After ISIS, What's Next for Marawi?

How to Avoid More Violence in the Philippines

A Philippine marine takes a selfie in Manila after returning from Marawi, October 2017. Dondi Tawatao / Reuters

On October 23, after five months of intensive fighting, the Philippine military announced that it had recaptured the Muslim-majority city of Marawi, on the southern island of Mindanao, from militants affiliated with the Islamic State (or ISIS). This victory marked the end of the Philippines’ longest and bloodiest conflict in recent memory. According to current estimates, nearly 800 militants, 158 government troops, and 47 civilians lost their lives in the fighting, and much of the city has been reduced to rubble.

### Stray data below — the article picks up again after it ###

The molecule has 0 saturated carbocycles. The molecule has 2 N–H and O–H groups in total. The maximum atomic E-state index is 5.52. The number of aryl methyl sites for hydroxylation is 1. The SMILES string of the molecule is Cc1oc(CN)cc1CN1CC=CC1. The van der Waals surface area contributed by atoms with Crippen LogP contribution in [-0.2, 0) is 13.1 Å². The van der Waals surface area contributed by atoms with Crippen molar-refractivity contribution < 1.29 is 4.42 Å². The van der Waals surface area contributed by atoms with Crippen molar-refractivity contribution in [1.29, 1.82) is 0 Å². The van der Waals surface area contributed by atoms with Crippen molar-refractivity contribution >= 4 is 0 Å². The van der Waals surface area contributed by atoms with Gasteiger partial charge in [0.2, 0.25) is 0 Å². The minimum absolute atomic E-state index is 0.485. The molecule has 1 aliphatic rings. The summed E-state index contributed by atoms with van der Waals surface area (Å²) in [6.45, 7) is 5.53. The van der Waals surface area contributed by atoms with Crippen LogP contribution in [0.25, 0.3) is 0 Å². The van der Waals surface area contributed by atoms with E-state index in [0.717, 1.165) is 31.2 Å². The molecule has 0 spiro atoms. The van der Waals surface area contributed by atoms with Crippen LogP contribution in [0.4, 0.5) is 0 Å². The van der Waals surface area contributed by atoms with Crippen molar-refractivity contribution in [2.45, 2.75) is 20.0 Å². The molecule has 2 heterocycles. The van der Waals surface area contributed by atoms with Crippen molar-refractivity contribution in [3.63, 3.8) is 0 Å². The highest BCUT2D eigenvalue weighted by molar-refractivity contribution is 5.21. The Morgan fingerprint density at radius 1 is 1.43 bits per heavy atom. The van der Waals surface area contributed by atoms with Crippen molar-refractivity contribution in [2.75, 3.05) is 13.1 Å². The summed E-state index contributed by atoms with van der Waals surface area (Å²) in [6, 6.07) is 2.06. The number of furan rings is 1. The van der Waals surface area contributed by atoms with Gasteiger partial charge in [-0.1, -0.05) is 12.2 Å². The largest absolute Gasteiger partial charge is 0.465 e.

Most of the ISIS-affiliated leadership in Mindanao was killed during the siege, representing a major setback for regional jihadist groups, which had hoped to establish an ISIS province (wilayat) on the island. Instead, Philippine President Rodrigo Duterte—aided by China, Russia, the United States, and neighbors in the region—has managed to nip the prospect of a Southeast Asian caliphate in the bud.

The end of hostilities in Marawi, however, should not be

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